A: First, let me acknowledge that you have recognized this important issue as a problem, as opposed to rationalizing and ignoring the negative feelings and guilt it appears to be producing. You are on your way to addressing it.
This may be more than a question of poor behavioral choices. It may, in fact, be a sign of more complex issues that should be addressed with a qualified psychologist before it causes even more difficulty in your life. So, please seek professional assistance.
In the meantime, there are some practical steps you might consider to control the behavior. Some of these may seem familiar, since they are the types of strategies we use to keep kids safe on the Internet.
- Set the content controls on your computer to block the sites that are causing you difficulty. While I realize you could simply undo these, blocking them will add one extra step between you and an impulsive decision in a moment of weakness.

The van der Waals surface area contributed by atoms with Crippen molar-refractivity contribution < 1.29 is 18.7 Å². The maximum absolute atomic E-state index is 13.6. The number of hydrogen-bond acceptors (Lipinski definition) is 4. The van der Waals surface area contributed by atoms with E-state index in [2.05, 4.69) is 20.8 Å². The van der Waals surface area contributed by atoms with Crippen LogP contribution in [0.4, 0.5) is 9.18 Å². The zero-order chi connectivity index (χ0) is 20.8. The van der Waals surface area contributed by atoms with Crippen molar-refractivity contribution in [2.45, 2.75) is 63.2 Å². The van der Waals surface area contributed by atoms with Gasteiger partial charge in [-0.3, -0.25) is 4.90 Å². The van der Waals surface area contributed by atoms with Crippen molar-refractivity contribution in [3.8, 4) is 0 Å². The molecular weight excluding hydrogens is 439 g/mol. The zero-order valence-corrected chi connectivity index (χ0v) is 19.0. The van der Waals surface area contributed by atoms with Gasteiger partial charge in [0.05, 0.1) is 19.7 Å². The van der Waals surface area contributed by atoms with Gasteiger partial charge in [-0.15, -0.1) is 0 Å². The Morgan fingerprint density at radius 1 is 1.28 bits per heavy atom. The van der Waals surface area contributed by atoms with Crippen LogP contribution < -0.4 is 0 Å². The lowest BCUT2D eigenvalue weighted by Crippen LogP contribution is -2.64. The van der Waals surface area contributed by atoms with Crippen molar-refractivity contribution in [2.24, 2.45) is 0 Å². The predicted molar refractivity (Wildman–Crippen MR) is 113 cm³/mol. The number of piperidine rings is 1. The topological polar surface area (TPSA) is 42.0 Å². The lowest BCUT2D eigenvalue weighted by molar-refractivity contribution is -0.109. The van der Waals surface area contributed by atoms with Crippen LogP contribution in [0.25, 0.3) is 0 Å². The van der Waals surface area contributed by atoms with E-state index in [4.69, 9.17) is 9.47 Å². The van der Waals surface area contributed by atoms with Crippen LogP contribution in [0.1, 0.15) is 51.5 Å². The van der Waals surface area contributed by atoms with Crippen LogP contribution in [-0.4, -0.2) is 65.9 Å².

- Cancel all subscriptions and accounts that allow you access to these types of interactions.
- Place the desktop computer in a public place, and keep your laptop in plain view in a family area. This makes secrecy a little tougher.
- Track your “at risk” times and schedule other activities during those times.
- Start limiting recreational screen time – use the computer for necessary work and nothing else until you get control of this issue.
Another thing to consider is how your current alcohol support network or program might be useful to you. If you are in a 12-step program or other recovery group, the same principles you use to promote your abstinence from alcohol may apply here. In fact, by throwing yourself more fully into recovery and service, you may find some answers to the problems that are common to your alcoholism and other issues.